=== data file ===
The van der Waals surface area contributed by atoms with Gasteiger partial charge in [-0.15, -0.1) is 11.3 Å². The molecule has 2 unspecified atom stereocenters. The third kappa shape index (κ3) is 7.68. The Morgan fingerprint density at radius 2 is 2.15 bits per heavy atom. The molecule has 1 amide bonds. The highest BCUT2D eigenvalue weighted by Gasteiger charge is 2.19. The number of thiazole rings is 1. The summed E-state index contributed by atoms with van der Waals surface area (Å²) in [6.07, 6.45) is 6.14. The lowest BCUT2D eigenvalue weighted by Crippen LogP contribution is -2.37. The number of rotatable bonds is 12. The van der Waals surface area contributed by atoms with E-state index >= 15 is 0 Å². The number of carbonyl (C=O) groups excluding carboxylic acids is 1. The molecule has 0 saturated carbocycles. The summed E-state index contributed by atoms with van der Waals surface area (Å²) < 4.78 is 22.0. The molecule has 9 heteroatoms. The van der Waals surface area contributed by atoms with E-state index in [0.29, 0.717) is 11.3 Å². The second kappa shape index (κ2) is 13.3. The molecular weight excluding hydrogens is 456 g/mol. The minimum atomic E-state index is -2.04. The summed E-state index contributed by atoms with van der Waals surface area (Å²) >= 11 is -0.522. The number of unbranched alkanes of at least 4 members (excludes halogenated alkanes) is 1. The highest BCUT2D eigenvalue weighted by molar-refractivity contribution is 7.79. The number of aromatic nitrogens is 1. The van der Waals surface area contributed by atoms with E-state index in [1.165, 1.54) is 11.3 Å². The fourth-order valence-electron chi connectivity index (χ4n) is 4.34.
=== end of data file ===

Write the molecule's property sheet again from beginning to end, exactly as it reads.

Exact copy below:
The van der Waals surface area contributed by atoms with Gasteiger partial charge in [-0.15, -0.1) is 11.3 Å². The molecule has 2 unspecified atom stereocenters. The third kappa shape index (κ3) is 7.68. The Morgan fingerprint density at radius 2 is 2.15 bits per heavy atom. The molecule has 1 amide bonds. The highest BCUT2D eigenvalue weighted by Gasteiger charge is 2.19. The number of thiazole rings is 1. The summed E-state index contributed by atoms with van der Waals surface area (Å²) in [6.07, 6.45) is 6.14. The lowest BCUT2D eigenvalue weighted by Crippen LogP contribution is -2.37. The number of rotatable bonds is 12. The van der Waals surface area contributed by atoms with E-state index >= 15 is 0 Å². The number of carbonyl (C=O) groups excluding carboxylic acids is 1. The molecule has 0 saturated carbocycles. The summed E-state index contributed by atoms with van der Waals surface area (Å²) < 4.78 is 22.0. The molecule has 9 heteroatoms. The van der Waals surface area contributed by atoms with E-state index in [0.29, 0.717) is 11.3 Å². The second kappa shape index (κ2) is 13.3. The molecular weight excluding hydrogens is 456 g/mol. The minimum atomic E-state index is -2.04. The summed E-state index contributed by atoms with van der Waals surface area (Å²) >= 11 is -0.522. The number of unbranched alkanes of at least 4 members (excludes halogenated alkanes) is 1. The highest BCUT2D eigenvalue weighted by molar-refractivity contribution is 7.79. The number of aromatic nitrogens is 1. The van der Waals surface area contributed by atoms with E-state index in [1.165, 1.54) is 11.3 Å². The fourth-order valence-electron chi connectivity index (χ4n) is 4.34.